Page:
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Clydesdales/Athenas (200+ lb / 91+ kg) Looking to lose that spare tire? Ideal weight 200+? Frustrated being a large cyclist in a sport geared for the ultra-light? Learn about the bikes and parts that can take the abuse of a heavier cyclist, how to keep your body going while losing the weight, and get support from others who've been successful.

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Old 02-07-13, 08:26 PM   #1
ChuckD6421 
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Eating for recovery and weight loss

July 2007 - Weighed in at 268 lbs (6'1")
July 2012 - Weighed in at 214 lbs (still 6'1")
(Right now paying for the holidays at 224)

So I've been able to drop some weight, but for the past 2 years I've been kinda stuck.

I'm good for a couple hundred miles a month most months on the road averaging ~15 mph, do organized spinning sessions a couple times a week during the dark months.

It's pretty clear your body adjusts to this and you need to keep adjusting your calories in/calories out but I'm about to get meself to a dietician to better manage my habits.

One thing specifically I'd like to know is how to optimize the calorie burning effect of exercise immediately following the exercise. Por ejemplo, I go out for an hour and a half, or two or even three hours eating a Clif Builder bar to ward off The Bonk. Then what? We know we continue to burn calories for up to an hour after exercise like this, and we also know (or at least my doctor tells me, and I read it on the interwebs) the body needs a protein/carb to facilitate this and to keep the body from feeding off itself to recover.

Or do we?

Trained athletes with less to spare may need that after exercise to keep from breaking down muscle tissue for recovery fuel, but do I with a BMI just south of obese need to worry about this? Would the body not feed off fat reserves for this?

I know most of us aren't professionals in athletic diets, but I wonder if anyone has addressed this themselves. How do we feed athletic recovery and still lose weight?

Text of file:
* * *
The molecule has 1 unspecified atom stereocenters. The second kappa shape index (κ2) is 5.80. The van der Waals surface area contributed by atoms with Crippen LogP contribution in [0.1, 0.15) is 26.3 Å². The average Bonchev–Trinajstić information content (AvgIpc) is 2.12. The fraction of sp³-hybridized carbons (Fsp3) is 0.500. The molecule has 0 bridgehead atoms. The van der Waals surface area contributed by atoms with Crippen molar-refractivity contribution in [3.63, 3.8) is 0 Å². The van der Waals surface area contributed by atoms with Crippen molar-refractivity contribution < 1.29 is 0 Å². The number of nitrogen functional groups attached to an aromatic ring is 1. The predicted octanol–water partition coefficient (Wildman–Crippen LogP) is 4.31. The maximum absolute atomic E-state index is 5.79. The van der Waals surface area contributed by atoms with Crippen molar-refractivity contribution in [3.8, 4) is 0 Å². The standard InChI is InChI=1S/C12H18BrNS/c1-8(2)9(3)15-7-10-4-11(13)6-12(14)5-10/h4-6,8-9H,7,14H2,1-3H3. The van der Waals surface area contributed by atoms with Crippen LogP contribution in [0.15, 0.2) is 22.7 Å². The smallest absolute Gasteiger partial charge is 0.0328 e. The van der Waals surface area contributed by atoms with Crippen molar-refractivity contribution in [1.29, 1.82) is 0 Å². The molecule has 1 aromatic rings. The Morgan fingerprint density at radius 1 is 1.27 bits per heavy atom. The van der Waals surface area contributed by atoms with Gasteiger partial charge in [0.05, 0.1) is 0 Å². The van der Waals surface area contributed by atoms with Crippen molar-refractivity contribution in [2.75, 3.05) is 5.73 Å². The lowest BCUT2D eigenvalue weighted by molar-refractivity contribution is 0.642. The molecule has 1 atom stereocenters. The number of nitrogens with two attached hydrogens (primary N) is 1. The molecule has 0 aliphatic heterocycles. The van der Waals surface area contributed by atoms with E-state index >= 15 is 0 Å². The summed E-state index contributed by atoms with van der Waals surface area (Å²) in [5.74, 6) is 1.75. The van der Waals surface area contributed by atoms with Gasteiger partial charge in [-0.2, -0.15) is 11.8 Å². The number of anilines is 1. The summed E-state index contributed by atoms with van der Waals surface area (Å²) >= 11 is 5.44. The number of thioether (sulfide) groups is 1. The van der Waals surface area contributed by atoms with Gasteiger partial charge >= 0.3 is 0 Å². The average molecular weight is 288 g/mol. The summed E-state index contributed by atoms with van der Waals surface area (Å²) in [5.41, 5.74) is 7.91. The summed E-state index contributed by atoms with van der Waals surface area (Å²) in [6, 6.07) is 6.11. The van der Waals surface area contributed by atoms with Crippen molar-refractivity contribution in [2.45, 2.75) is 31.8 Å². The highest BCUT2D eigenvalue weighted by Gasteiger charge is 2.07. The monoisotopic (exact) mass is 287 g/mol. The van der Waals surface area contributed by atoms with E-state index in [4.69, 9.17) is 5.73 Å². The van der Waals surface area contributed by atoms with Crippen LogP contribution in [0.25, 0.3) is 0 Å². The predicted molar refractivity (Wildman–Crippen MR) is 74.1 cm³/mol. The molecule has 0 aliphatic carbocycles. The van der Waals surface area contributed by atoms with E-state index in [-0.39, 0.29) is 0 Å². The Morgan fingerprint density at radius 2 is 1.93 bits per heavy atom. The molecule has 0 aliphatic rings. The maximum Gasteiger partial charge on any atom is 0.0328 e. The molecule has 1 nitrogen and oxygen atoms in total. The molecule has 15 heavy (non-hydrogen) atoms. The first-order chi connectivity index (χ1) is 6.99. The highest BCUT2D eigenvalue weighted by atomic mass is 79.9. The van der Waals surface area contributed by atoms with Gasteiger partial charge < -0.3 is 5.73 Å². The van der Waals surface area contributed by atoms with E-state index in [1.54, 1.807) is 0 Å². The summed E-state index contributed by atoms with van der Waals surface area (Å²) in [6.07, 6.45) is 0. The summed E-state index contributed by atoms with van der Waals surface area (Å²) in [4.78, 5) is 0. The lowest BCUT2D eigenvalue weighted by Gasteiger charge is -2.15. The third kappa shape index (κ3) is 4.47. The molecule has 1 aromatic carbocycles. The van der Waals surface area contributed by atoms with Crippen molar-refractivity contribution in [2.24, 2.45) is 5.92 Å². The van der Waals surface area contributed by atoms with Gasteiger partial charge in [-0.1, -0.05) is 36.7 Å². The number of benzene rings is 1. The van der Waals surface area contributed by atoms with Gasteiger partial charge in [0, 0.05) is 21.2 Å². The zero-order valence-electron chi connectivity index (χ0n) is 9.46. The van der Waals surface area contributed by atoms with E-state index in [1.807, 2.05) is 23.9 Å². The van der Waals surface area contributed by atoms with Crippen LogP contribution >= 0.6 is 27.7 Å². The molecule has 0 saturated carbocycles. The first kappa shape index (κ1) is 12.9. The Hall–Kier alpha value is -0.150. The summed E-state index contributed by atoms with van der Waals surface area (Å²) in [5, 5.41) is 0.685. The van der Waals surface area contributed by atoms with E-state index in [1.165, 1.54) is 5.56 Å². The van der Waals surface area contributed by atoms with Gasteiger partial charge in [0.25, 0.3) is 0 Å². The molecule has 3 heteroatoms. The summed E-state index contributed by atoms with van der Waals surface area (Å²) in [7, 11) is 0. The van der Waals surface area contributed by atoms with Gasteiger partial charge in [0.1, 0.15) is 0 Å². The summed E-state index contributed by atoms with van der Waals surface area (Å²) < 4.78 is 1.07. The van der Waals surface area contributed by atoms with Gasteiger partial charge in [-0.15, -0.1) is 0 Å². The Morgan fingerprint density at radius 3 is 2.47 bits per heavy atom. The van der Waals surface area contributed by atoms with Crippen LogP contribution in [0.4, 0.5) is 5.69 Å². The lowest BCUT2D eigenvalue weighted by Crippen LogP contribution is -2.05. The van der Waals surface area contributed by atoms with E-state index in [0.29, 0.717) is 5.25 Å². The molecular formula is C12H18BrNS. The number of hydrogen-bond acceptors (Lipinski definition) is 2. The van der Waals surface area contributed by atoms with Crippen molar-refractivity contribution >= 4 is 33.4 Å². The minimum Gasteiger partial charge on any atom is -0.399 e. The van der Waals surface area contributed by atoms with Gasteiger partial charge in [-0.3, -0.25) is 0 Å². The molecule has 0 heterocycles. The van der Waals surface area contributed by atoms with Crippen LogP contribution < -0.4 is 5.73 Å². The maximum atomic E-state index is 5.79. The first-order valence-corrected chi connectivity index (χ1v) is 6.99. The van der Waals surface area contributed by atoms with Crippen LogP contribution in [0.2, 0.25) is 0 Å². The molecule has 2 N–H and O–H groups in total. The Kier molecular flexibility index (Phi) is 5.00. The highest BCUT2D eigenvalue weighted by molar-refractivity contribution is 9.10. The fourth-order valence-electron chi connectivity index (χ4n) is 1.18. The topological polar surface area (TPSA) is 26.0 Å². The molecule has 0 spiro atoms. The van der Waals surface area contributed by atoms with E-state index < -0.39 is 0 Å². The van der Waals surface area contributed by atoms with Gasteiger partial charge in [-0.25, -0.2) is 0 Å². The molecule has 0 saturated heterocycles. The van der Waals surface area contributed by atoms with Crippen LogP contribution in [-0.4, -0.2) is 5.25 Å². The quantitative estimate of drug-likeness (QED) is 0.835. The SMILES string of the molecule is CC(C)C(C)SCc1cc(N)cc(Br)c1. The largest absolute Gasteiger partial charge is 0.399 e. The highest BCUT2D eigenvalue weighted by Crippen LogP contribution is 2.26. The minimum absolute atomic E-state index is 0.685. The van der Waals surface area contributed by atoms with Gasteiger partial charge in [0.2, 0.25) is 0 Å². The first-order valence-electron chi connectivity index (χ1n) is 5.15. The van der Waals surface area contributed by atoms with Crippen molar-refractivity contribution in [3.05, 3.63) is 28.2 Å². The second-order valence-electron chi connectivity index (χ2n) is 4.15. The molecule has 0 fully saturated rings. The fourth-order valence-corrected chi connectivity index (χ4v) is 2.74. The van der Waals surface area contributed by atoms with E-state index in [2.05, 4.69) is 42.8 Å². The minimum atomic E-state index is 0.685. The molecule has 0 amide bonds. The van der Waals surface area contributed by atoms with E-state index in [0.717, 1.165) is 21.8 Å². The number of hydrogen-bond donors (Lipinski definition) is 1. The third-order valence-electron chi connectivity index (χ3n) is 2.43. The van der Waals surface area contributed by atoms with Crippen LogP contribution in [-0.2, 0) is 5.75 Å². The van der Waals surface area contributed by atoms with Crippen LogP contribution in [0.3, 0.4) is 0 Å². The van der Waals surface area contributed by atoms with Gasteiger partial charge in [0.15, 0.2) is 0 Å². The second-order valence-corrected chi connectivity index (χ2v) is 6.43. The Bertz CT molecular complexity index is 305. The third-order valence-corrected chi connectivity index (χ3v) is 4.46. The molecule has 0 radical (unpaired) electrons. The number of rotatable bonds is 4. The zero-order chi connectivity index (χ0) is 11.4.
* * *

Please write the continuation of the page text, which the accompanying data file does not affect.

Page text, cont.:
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Old 02-07-13, 09:10 PM   #2
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Hey Chuck,

I'm in a similar situation as you, deduct 10lbs of wieght and 4" of height and there I am including the stuck part. I do 3 to 4 hundred a month on the bike and run ~30. My only nod to recovery is one chocolate milk on my post 3hr weekend ride. I've found it's not the hours I spend exercising or the fuel for it that keeps me fat, it's the other 20 something hours per day.

To address the stuck part I've joined WW online and use this forum as my group. I'm 3 weeks in and the weight is starting to come off. Just as important for me, I'm also upping the intensity of my riding/running. In the past I've not been successful losing weight with anything other than light exercise so I'm very hopeful... we shall see.
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Old 02-07-13, 10:41 PM   #3
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I have a couple of comments. Firstly, you are not going to bonk in two hours. Bonk is the total depletion of all available carbohydrate resulting in massive fatigue and dizziness, muscle weakness so severe you cannot pedal. Thats bonk.

As far as recovery, I have read in several sources that you need to eat some carbohydrate and protein within an hour after exercise to maximize resupply of the energy and to increase uptake of amino acids to repair. Of course, nothing seems to say how much. So I would just make it fit into your overall calorie plans for the day, think of it as a mini-meal consisting primarily of carbohydrate with a dose of protein. for a long time, trainers recommended chocolate milk but that seems to have fallen out of favor, why I don't know. I'd keep it to 200-300 calories and see how that goes for you.
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Old 02-07-13, 10:58 PM   #4
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Originally Posted by howsteepisit View Post
I have a couple of comments. Firstly, you are not going to bonk in two hours. Bonk is the total depletion of all available carbohydrate resulting in massive fatigue and dizziness, muscle weakness so severe you cannot pedal. Thats bonk.

As far as recovery, I have read in several sources that you need to eat some carbohydrate and protein within an hour after exercise to maximize resupply of the energy and to increase uptake of amino acids to repair. Of course, nothing seems to say how much. So I would just make it fit into your overall calorie plans for the day, think of it as a mini-meal consisting primarily of carbohydrate with a dose of protein. for a long time, trainers recommended chocolate milk but that seems to have fallen out of favor, why I don't know. I'd keep it to 200-300 calories and see how that goes for you.
While I appreciate your thoughts on recovery, and that's sorta what I tend to do, I must strongly disagree with your first comment about bonking, or hitting the wall. As a blanket statement, it's not true. As a former Category 2 roadie I'm here to tell you that bonking is mostly as you describe. But losing motivation, focus, balance while on a 2 hour ride without eating properly is very real and really miserable.

Respectfully, there's a lot of people here working through their first long rides and I don't want them to get the wrong impression. If you're riding 2+ hours you really need to start refueling after one hour. At least that's my experience.
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Old 02-08-13, 12:35 AM   #5